Network neutrality is one of those terms that has assumed the status of sacred cow among internet users (and that's all of us of course).
The idea is that we should expect 'fair' unfettered access to all internet resources from wherever we sit. And that, although the bandwidth of the pipes that connect us, the speed of servers we are interrogating and the amount of traffic travelling with us may all affect the speed of the experience we have, it will be the same experience whatever we happen to be doing.
It's analogous to a motorway where we all expect to travel along the road at the same speed irrespective of whether we are in a 44-tonne truck delivering machine parts to a factory in Stafford from Coventry, or taking our new McLaren P1 for a spin along the same route. In a net neutral world we are all on the same nightmare journey through the centre of Birmingham, along the elevated motorway and past the clogged junction with the M5 from the South West. However, in a non-neutral world, and if we were wealthy enough to run a McLaren, we might choose to pay a little extra to avoid the chaos: £5.50 and the M6 Toll Road to be precise...
Online, it is the extreme demands that a very small number of consumer data providers make on a shared resource which has driven this debate. On one side are the net neutralists who want one network, and no special favours for those prepared to pay for better service. On the other are ISPs who see a few internet companies using a disproportionate amount of bandwidth in pursuit of their business model, but because of the net neutrality idea, don't have to pick up any of the burden.
It is suggested in some recent research that Netflix and YouTube together are responsible for up to half the data flying around the US internet at peak times. Their freedom to do that unfettered is also everyone's else's freedom to lose half their bandwidth.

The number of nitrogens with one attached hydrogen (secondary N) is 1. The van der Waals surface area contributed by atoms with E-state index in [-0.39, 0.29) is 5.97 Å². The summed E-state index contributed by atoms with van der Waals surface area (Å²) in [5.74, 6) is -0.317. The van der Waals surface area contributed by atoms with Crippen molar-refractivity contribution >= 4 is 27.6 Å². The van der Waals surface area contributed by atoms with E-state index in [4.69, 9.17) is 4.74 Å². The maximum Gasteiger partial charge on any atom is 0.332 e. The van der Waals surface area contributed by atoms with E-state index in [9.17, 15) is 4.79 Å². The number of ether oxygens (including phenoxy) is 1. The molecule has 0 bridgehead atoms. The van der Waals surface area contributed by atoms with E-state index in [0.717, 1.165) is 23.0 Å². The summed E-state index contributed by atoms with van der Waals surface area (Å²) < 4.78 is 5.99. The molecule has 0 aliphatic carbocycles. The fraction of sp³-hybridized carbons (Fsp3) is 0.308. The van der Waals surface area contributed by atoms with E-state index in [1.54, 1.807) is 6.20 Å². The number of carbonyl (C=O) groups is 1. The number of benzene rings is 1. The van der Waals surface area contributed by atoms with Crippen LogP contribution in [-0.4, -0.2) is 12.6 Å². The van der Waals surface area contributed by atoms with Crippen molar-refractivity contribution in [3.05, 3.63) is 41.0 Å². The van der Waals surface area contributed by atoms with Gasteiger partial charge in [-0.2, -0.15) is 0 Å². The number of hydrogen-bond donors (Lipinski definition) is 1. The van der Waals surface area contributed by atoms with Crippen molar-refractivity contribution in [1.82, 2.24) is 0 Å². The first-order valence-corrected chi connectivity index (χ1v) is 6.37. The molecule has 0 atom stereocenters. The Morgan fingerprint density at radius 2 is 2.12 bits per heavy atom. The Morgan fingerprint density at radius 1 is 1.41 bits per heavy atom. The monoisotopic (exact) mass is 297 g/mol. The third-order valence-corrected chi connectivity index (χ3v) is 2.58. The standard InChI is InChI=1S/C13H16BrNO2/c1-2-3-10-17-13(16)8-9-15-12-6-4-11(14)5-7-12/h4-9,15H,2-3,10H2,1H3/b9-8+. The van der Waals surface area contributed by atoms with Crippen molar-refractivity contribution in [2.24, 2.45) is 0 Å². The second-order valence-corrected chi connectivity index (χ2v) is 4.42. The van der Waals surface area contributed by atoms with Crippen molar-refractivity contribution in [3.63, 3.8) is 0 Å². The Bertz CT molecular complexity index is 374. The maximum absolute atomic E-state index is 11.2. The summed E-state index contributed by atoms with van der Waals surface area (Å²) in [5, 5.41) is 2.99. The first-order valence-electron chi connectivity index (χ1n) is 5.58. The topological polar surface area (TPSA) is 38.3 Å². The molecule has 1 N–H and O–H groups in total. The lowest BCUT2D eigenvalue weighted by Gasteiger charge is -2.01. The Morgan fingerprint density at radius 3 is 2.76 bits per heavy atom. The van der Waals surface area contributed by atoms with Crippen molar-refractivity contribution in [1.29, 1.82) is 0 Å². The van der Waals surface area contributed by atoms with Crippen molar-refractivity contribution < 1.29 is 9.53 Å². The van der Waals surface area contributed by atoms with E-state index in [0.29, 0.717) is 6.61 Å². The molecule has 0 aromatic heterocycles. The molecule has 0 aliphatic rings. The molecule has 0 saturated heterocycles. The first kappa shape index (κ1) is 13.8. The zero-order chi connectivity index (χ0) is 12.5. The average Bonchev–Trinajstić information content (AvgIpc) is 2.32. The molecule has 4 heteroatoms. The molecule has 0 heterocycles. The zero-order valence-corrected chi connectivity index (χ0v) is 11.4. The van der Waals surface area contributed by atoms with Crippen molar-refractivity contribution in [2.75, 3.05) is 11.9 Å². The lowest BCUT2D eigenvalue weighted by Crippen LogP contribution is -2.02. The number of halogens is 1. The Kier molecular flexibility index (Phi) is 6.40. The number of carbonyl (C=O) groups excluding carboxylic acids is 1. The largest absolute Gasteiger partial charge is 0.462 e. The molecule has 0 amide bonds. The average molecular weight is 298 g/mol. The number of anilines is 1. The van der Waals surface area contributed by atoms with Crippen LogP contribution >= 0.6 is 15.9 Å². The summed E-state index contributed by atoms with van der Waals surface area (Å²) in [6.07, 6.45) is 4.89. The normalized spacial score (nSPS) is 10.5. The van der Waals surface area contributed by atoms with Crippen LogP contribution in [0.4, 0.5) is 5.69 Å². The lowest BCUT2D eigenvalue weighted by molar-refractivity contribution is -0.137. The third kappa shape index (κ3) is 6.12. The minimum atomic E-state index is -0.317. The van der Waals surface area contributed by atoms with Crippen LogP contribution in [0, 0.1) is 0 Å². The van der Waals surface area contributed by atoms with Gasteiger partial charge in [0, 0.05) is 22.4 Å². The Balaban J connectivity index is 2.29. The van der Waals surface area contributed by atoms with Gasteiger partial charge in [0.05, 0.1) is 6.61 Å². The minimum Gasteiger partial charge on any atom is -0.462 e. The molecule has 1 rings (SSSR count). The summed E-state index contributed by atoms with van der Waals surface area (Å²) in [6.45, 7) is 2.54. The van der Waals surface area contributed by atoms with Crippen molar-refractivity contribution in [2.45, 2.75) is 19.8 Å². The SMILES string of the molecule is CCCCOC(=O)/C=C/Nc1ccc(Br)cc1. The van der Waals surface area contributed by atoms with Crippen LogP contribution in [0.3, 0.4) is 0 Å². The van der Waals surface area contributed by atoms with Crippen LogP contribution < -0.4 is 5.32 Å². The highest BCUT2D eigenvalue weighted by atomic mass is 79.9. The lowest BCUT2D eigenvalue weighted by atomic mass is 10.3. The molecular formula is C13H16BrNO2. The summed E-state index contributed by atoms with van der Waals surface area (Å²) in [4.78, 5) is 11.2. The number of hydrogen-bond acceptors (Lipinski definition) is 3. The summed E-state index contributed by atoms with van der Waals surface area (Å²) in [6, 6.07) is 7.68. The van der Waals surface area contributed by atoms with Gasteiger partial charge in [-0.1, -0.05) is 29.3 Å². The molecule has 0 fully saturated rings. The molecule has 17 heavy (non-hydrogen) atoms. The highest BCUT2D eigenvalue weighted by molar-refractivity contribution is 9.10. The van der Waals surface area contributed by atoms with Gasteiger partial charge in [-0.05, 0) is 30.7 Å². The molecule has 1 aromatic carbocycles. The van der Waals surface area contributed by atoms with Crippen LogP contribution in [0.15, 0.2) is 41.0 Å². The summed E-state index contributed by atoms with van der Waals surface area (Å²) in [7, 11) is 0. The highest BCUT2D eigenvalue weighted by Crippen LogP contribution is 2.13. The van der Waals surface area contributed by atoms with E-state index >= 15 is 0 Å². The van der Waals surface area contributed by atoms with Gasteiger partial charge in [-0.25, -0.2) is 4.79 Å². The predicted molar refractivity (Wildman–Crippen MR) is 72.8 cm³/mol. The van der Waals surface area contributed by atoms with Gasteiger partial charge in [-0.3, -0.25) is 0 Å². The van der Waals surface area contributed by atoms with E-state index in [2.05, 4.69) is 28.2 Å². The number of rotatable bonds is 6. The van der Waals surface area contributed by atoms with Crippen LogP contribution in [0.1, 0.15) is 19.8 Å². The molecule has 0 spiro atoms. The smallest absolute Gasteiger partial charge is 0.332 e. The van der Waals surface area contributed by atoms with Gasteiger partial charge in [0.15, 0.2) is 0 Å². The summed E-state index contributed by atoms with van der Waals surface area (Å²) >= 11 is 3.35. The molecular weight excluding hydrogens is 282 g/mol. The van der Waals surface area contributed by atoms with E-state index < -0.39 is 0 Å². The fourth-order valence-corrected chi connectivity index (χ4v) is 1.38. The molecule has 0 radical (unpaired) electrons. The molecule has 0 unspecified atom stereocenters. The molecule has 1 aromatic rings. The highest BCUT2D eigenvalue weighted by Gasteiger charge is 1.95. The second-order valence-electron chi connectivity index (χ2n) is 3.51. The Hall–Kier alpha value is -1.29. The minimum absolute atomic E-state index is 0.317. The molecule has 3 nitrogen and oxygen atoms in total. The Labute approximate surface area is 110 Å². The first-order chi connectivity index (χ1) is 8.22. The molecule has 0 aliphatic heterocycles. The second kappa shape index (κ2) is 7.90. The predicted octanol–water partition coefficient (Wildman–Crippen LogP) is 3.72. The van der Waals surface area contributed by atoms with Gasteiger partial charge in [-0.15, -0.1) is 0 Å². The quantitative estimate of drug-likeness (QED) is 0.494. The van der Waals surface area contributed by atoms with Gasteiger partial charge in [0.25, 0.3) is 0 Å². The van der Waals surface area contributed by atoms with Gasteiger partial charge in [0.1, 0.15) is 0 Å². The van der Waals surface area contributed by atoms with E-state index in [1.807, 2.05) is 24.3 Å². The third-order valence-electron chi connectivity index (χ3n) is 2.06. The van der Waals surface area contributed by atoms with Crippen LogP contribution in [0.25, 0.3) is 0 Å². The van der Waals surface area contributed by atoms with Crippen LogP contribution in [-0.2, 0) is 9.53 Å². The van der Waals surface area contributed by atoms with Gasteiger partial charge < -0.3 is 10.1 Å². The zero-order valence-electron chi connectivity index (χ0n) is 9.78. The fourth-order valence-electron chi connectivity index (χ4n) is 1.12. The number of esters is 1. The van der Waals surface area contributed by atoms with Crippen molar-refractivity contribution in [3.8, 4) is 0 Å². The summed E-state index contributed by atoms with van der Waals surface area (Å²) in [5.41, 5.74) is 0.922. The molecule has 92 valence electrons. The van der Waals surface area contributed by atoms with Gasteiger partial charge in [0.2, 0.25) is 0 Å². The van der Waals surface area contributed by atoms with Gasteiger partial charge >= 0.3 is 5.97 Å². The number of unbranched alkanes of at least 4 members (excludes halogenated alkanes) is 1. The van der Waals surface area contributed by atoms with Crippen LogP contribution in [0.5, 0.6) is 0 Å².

In the US, it may be a bigger problem than here in the UK as there is less competition between ISPs, partly because of previous over-regulation of the telecoms sector. In 2010 the US FCC defined some 'open internet' rules to defined aspects of net-neutrality. These were subsequently (at the start of this year) overturned as the result of an appeal by one ISP – Verizon.
Now another big US ISP, Comcast, has made its own agreement with Netflix to allow direct connection to Comcast's network in exchange for a suitable fee. There is now much wring on hands, but it's really very simple: Netflix has chosen the toll road because it doesn't want its customers stuck in traffic at Spaghetti junction.
Observer's opinions are so varied on the topic of who wins and who loses that it's impossible to draw any meaningful conclusion about how things might look by the time all ISPs have cut their own exclusive deals with the small number of high demand content providers, or what effect this will have on those outside the deal.
But to imagine that this new step represents a great breach in an otherwise flawless wall is mistaken. It's already acceptable and common practice to shape network traffic to accommodate peaks (when the new series of House of Cards was launched on Netflix for example). And some consumers' bandwidth is also throttled as the result of the contracts they have signed with their ISP.
And throttling specific applications has already happened too. It's been common practice to do it in response to that previous great bandwidth glutton – peer to peer networking. What's changed now is it's organisations who might just be prepared to pay for what they use, such as Netflix, that are today's data hogs.
Internet traffic demand is unpredictable and asymmetric. And an environment where the organisation that deliver services is not allowed to take any account of the size of the task it is being asked to undertake, absurd.
This is an issue that begs for analogies, all of which undermine a strictly net-neutral stance. Would we expect the Post Office to deliver a letter for a fixed price irrespective of whether it was an aero-gramme a few centimetres in area and few grams in weight, or a lead package several metres across and weighing hundreds of kilos? Do any of us work in a business that could operate this way?
Network neutrality, in its most extreme definition, was outmoded long before the latest round of challenges. Whether the important underlying verities it once contained about fair and equal access and opportunity for anyone connected to the internet can be retained in the subsequent litigation is harder to predict. There is the real consumer protection issue to be fought for.
At its worst, a less neutral internet may mean that one day, as a CIO, if you want to ensure a specific level of service across public internet connections you use, you'll need to start paying something for it. It's unlikely that these costs, whatever they are, will come close to the previous price of installing and maintaining private networks and connections.